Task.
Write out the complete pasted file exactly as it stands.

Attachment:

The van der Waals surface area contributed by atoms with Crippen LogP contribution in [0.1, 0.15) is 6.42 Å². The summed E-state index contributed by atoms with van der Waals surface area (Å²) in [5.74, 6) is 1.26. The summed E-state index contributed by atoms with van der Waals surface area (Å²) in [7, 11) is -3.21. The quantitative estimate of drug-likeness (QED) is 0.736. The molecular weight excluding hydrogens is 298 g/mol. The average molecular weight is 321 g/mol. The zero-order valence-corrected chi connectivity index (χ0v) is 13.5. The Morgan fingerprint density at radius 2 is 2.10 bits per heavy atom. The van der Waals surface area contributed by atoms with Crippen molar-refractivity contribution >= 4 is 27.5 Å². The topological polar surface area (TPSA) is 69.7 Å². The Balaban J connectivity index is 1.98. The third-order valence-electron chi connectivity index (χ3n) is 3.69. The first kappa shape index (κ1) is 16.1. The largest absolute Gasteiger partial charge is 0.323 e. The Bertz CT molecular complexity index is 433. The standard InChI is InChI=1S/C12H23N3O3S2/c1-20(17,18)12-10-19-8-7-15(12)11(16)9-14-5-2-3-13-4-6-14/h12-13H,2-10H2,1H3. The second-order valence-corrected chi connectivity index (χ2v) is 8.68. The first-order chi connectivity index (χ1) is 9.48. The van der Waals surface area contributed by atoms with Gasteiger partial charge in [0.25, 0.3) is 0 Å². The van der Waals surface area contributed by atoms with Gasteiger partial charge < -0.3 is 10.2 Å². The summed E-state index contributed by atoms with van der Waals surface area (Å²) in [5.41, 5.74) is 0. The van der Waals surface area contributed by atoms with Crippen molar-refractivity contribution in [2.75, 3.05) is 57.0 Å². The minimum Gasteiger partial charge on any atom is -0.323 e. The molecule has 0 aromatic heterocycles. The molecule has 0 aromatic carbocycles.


The van der Waals surface area contributed by atoms with Crippen LogP contribution in [0.1, 0.15) is 6.42 Å². The summed E-state index contributed by atoms with van der Waals surface area (Å²) in [5.74, 6) is 1.26. The summed E-state index contributed by atoms with van der Waals surface area (Å²) in [7, 11) is -3.21. The quantitative estimate of drug-likeness (QED) is 0.736. The molecular weight excluding hydrogens is 298 g/mol. The average molecular weight is 321 g/mol. The zero-order valence-corrected chi connectivity index (χ0v) is 13.5. The Morgan fingerprint density at radius 2 is 2.10 bits per heavy atom. The van der Waals surface area contributed by atoms with Crippen molar-refractivity contribution >= 4 is 27.5 Å². The topological polar surface area (TPSA) is 69.7 Å². The Balaban J connectivity index is 1.98. The third-order valence-electron chi connectivity index (χ3n) is 3.69. The first kappa shape index (κ1) is 16.1. The largest absolute Gasteiger partial charge is 0.323 e. The Bertz CT molecular complexity index is 433. The standard InChI is InChI=1S/C12H23N3O3S2/c1-20(17,18)12-10-19-8-7-15(12)11(16)9-14-5-2-3-13-4-6-14/h12-13H,2-10H2,1H3. The second-order valence-corrected chi connectivity index (χ2v) is 8.68. The first-order chi connectivity index (χ1) is 9.48. The van der Waals surface area contributed by atoms with Gasteiger partial charge in [0.25, 0.3) is 0 Å². The van der Waals surface area contributed by atoms with Gasteiger partial charge < -0.3 is 10.2 Å². The summed E-state index contributed by atoms with van der Waals surface area (Å²) in [5.41, 5.74) is 0. The van der Waals surface area contributed by atoms with Crippen molar-refractivity contribution in [2.75, 3.05) is 57.0 Å². The minimum Gasteiger partial charge on any atom is -0.323 e. The molecule has 0 aromatic heterocycles. The molecule has 0 aromatic carbocycles.